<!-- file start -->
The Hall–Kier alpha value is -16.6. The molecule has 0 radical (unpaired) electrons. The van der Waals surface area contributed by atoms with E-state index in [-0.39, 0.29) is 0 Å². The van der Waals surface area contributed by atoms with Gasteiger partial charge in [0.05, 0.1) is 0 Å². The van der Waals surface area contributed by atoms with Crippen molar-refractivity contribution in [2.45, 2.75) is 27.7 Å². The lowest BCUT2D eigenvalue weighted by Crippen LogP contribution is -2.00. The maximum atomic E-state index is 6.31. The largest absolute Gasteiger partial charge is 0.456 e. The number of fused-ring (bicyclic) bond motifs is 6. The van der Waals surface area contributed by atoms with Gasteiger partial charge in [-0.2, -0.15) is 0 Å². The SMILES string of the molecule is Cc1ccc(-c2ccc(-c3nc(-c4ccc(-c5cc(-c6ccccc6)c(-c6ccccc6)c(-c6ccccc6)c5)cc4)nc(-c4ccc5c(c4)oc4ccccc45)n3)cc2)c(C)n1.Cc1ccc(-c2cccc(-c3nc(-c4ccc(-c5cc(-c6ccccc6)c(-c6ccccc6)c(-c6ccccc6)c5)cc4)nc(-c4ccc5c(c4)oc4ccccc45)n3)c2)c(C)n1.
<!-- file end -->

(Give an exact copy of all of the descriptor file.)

The Hall–Kier alpha value is -16.6. The molecule has 0 radical (unpaired) electrons. The van der Waals surface area contributed by atoms with E-state index in [-0.39, 0.29) is 0 Å². The van der Waals surface area contributed by atoms with Gasteiger partial charge in [0.05, 0.1) is 0 Å². The van der Waals surface area contributed by atoms with Crippen molar-refractivity contribution in [2.45, 2.75) is 27.7 Å². The lowest BCUT2D eigenvalue weighted by Crippen LogP contribution is -2.00. The maximum atomic E-state index is 6.31. The largest absolute Gasteiger partial charge is 0.456 e. The number of fused-ring (bicyclic) bond motifs is 6. The van der Waals surface area contributed by atoms with Gasteiger partial charge in [-0.2, -0.15) is 0 Å². The SMILES string of the molecule is Cc1ccc(-c2ccc(-c3nc(-c4ccc(-c5cc(-c6ccccc6)c(-c6ccccc6)c(-c6ccccc6)c5)cc4)nc(-c4ccc5c(c4)oc4ccccc45)n3)cc2)c(C)n1.Cc1ccc(-c2cccc(-c3nc(-c4ccc(-c5cc(-c6ccccc6)c(-c6ccccc6)c(-c6ccccc6)c5)cc4)nc(-c4ccc5c(c4)oc4ccccc45)n3)c2)c(C)n1.